CSUN Student Wins Prestigious Fellowship at Clinton Global Initiative

Frida Herrera

Resolution Fellow Frida Herrera poses near Sequoia Hall where the Marilyn Magaram Center Wellness Garden will be developed in collaboration with the Institute for Community Health and Wellbeing. Photo by David J. Hawkins.

California State University, Northridge student Frida Herrera is on a mission to teach children in Canoga Park that food comes from the ground and not from the grocery store.

Herrera, a nutrition and dietetics major, founded Let’s Grow Healthy, a community gardening initiative designed to decrease childhood obesity and promote healthy eating habits among children in Canoga Park by teaching hands-on, interactive gardening classes. Because of the uniqueness of her project, her clear goals and enthusiasm, Herrera was selected by The Resolution Project as a Resolution Fellow and awarded a $5,000 grant.

“We want to teach kids where their food comes from and why it’s so important to eat fresh produce,” Herrera said. “This is pretty inspiring and exciting.”

Based on her work through the Marilyn Magaram Center for Food Science, Nutrition and Dietetics, Herrera’s project expands on an existing partnership with CSUN’s Institute of Community Health and Wellbeing in Canoga Park. Her initiative plans to develop at least five gardens at schools in Canoga Park, and potentially a community garden, within a 15-month period. CSUN and its partners have targeted the Canoga Park area because research shows that low-income communities struggle with high rates of childhood obesity and a lack of access to nutritious and healthy food, commonly known as “food deserts.”

Herrera was one of 12 CSUN students in the university’s first cohort at the Clinton Global Initiative University, April 1-3 at the University of California, Berkeley. She was the only CSUN student picked to participate in the Project Resolution Social Venture Challenge.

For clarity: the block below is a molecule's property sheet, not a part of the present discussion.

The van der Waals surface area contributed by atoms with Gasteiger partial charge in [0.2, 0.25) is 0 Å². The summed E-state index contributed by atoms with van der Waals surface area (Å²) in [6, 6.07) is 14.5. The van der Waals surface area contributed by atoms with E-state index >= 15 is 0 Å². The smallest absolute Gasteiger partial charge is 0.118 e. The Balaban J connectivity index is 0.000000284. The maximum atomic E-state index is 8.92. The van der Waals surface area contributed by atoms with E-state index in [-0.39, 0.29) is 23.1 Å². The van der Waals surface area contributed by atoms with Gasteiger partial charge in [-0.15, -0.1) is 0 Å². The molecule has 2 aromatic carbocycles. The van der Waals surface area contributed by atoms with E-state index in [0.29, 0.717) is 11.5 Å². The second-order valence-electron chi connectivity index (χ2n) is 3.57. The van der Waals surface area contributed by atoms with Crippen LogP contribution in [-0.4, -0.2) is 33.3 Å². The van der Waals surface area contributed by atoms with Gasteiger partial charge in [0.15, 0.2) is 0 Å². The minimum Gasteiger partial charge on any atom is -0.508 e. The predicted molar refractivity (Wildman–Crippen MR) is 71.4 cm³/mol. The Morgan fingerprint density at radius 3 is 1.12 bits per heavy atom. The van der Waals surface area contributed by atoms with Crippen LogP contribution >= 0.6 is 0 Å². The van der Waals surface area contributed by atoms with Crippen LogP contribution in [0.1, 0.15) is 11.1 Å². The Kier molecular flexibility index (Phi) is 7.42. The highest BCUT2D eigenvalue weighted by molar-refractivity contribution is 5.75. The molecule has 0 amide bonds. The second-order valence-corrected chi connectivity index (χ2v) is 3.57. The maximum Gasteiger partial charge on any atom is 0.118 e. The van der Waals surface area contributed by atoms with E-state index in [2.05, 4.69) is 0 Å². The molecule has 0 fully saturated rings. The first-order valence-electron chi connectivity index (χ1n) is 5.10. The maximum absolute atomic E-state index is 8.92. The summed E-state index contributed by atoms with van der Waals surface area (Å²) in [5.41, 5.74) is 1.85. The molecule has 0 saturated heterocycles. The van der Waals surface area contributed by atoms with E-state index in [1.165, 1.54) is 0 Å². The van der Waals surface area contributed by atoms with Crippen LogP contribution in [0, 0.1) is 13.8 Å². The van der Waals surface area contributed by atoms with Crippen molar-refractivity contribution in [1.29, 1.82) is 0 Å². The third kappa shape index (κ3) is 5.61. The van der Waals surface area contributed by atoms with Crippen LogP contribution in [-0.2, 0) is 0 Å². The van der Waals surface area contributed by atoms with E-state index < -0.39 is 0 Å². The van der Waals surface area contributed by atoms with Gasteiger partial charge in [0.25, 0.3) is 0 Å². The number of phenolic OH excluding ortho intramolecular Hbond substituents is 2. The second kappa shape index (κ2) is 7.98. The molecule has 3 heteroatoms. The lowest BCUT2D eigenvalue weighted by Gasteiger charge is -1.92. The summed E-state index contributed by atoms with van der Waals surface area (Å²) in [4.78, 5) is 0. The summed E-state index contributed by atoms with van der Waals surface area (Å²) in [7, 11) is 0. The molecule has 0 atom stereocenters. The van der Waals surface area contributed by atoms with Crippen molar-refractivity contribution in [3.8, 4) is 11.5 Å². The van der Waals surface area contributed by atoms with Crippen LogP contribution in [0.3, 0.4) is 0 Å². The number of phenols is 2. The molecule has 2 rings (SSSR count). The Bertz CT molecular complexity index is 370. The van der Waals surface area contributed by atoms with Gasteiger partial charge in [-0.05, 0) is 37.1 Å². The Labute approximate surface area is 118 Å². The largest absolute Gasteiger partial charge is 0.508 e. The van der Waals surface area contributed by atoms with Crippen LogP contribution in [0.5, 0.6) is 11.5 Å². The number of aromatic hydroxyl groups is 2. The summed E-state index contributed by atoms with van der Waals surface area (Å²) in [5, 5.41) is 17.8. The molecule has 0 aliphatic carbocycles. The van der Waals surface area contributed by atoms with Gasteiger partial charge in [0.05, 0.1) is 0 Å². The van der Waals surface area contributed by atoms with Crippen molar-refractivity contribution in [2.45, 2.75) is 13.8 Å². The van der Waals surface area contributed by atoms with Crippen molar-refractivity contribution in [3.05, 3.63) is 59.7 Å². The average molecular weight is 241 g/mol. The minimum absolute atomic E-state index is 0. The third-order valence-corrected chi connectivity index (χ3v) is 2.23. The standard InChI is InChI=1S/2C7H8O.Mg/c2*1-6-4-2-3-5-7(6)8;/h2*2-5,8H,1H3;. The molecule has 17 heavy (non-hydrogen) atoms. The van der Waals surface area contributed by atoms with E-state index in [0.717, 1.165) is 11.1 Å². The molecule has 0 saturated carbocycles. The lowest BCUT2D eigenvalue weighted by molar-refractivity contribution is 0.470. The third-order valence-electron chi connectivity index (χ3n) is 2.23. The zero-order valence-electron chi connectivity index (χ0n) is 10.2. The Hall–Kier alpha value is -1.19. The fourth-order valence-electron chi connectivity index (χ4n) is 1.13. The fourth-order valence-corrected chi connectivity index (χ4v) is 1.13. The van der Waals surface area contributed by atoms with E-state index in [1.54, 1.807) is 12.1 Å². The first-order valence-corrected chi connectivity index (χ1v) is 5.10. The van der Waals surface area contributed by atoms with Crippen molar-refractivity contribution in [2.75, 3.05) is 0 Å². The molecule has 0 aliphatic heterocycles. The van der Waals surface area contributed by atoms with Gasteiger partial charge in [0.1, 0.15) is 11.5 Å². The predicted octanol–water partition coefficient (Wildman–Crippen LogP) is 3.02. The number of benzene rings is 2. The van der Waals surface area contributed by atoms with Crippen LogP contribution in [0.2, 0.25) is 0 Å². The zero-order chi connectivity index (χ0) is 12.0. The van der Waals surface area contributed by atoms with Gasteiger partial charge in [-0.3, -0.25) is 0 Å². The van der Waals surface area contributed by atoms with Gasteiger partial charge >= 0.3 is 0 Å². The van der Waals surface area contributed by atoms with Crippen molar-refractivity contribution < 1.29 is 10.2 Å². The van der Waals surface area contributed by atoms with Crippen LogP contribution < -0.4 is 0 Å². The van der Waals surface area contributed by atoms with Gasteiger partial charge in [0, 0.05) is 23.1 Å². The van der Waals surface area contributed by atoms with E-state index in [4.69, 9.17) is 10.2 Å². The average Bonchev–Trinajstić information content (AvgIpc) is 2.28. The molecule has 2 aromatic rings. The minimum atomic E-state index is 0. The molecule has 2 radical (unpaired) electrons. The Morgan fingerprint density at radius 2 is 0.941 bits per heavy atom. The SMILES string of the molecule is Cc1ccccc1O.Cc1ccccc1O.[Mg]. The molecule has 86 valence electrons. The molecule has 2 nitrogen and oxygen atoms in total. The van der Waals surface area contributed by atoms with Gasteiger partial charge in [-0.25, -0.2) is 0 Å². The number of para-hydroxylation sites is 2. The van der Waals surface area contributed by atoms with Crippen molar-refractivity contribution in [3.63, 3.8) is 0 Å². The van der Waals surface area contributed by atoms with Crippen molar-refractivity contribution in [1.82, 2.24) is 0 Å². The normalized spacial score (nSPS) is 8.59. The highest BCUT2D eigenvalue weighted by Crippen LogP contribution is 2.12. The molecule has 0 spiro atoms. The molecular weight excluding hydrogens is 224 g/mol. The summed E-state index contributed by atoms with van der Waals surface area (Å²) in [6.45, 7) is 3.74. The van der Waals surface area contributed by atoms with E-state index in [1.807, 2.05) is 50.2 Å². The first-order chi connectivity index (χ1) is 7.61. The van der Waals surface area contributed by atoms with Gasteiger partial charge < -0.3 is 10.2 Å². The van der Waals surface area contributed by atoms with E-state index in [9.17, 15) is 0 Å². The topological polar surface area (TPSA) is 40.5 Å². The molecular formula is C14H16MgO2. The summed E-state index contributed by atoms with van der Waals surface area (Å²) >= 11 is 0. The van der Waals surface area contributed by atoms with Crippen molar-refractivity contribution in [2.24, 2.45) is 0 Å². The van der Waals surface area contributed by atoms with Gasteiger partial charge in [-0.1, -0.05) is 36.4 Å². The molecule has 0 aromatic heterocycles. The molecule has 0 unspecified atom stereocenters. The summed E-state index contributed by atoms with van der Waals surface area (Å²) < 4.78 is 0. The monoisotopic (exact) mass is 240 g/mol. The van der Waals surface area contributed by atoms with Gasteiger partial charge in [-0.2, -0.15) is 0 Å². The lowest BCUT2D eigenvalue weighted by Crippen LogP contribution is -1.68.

Following extensive poster and PowerPoint presentations, Herrera’s project was selected from a field of 133 proposals.

“We’re so proud of Frida,” said Spanish and linguistics professor Kenneth Luna, who is CSUN’s campus mentor for the initiative. “This was such an incredible and once-in-a-lifetime experience for all the students.”

The Clinton Global Initiative was established in 2005 by President Clinton. It convenes global leaders to create and implement innovative solutions to the world’s most pressing challenges. The Clinton Global Initiative University was launched in 2007 as a way of engaging the next generation of leaders on college campuses around the world.

The Resolution Project, which partners with the initiative, was founded in 2007 by a group of young professionals who had attended youth leadership summits as university students and had been frustrated with being labeled the “leaders of tomorrow.” Resolution founders believe that university students have the energy, idealism and will to solve some of the world’s most persistent and challenging problems, and should be leading today.

Today, there are more than 280 Resolution Fellows on six continents working on ventures addressing issues ranging from basic needs, food, development, education, energy and the environment, health and wellness, equality and empowerment and humanitarian relief.

For more information about The Resolution Project winners.


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